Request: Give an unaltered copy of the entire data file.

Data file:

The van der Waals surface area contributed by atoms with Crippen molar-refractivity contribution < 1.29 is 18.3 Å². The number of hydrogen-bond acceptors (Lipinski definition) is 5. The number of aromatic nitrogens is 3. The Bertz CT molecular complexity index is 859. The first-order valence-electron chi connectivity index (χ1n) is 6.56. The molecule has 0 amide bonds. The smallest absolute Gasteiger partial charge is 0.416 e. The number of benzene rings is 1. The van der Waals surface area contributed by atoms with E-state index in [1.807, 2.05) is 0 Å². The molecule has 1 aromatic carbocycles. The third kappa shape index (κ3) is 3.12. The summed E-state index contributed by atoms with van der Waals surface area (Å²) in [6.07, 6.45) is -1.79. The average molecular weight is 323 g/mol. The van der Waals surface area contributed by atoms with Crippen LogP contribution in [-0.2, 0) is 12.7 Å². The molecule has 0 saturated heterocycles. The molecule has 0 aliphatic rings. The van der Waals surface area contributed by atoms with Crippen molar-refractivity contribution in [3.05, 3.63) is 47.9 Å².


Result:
The van der Waals surface area contributed by atoms with Crippen molar-refractivity contribution < 1.29 is 18.3 Å². The number of hydrogen-bond acceptors (Lipinski definition) is 5. The number of aromatic nitrogens is 3. The Bertz CT molecular complexity index is 859. The first-order valence-electron chi connectivity index (χ1n) is 6.56. The molecule has 0 amide bonds. The smallest absolute Gasteiger partial charge is 0.416 e. The number of benzene rings is 1. The van der Waals surface area contributed by atoms with E-state index in [1.807, 2.05) is 0 Å². The molecule has 1 aromatic carbocycles. The third kappa shape index (κ3) is 3.12. The summed E-state index contributed by atoms with van der Waals surface area (Å²) in [6.07, 6.45) is -1.79. The average molecular weight is 323 g/mol. The van der Waals surface area contributed by atoms with Crippen LogP contribution in [-0.2, 0) is 12.7 Å². The molecule has 0 saturated heterocycles. The molecule has 0 aliphatic rings. The van der Waals surface area contributed by atoms with Crippen molar-refractivity contribution in [3.05, 3.63) is 47.9 Å².